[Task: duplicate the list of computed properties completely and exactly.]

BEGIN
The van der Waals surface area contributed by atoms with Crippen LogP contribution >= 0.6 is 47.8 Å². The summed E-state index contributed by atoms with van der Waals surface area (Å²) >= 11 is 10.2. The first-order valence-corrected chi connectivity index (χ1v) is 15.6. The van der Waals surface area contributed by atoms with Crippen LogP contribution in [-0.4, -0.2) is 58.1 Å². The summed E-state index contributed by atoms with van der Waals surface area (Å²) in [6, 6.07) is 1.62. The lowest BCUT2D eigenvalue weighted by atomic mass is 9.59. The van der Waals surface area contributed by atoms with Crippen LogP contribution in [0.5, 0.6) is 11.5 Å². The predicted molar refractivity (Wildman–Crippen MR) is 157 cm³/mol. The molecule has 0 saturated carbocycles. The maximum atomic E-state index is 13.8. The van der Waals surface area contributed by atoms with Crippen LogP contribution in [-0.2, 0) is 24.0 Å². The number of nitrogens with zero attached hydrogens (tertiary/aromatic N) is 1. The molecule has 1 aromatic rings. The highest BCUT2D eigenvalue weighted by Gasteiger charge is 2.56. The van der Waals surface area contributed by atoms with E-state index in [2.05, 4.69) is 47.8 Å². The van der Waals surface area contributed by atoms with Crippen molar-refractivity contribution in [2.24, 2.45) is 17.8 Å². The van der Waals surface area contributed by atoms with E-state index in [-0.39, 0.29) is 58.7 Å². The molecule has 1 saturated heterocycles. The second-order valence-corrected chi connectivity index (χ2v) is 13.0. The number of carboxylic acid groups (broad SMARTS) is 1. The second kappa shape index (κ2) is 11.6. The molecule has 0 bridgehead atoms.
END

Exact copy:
The van der Waals surface area contributed by atoms with Crippen LogP contribution >= 0.6 is 47.8 Å². The summed E-state index contributed by atoms with van der Waals surface area (Å²) >= 11 is 10.2. The first-order valence-corrected chi connectivity index (χ1v) is 15.6. The van der Waals surface area contributed by atoms with Crippen LogP contribution in [-0.4, -0.2) is 58.1 Å². The summed E-state index contributed by atoms with van der Waals surface area (Å²) in [6, 6.07) is 1.62. The lowest BCUT2D eigenvalue weighted by atomic mass is 9.59. The van der Waals surface area contributed by atoms with Crippen LogP contribution in [0.5, 0.6) is 11.5 Å². The predicted molar refractivity (Wildman–Crippen MR) is 157 cm³/mol. The molecule has 0 saturated carbocycles. The maximum atomic E-state index is 13.8. The van der Waals surface area contributed by atoms with Crippen LogP contribution in [-0.2, 0) is 24.0 Å². The number of nitrogens with zero attached hydrogens (tertiary/aromatic N) is 1. The molecule has 1 aromatic rings. The highest BCUT2D eigenvalue weighted by Gasteiger charge is 2.56. The van der Waals surface area contributed by atoms with E-state index in [2.05, 4.69) is 47.8 Å². The van der Waals surface area contributed by atoms with Crippen molar-refractivity contribution in [2.24, 2.45) is 17.8 Å². The van der Waals surface area contributed by atoms with E-state index in [-0.39, 0.29) is 58.7 Å². The molecule has 1 saturated heterocycles. The second-order valence-corrected chi connectivity index (χ2v) is 13.0. The number of carboxylic acid groups (broad SMARTS) is 1. The second kappa shape index (κ2) is 11.6. The molecule has 0 bridgehead atoms.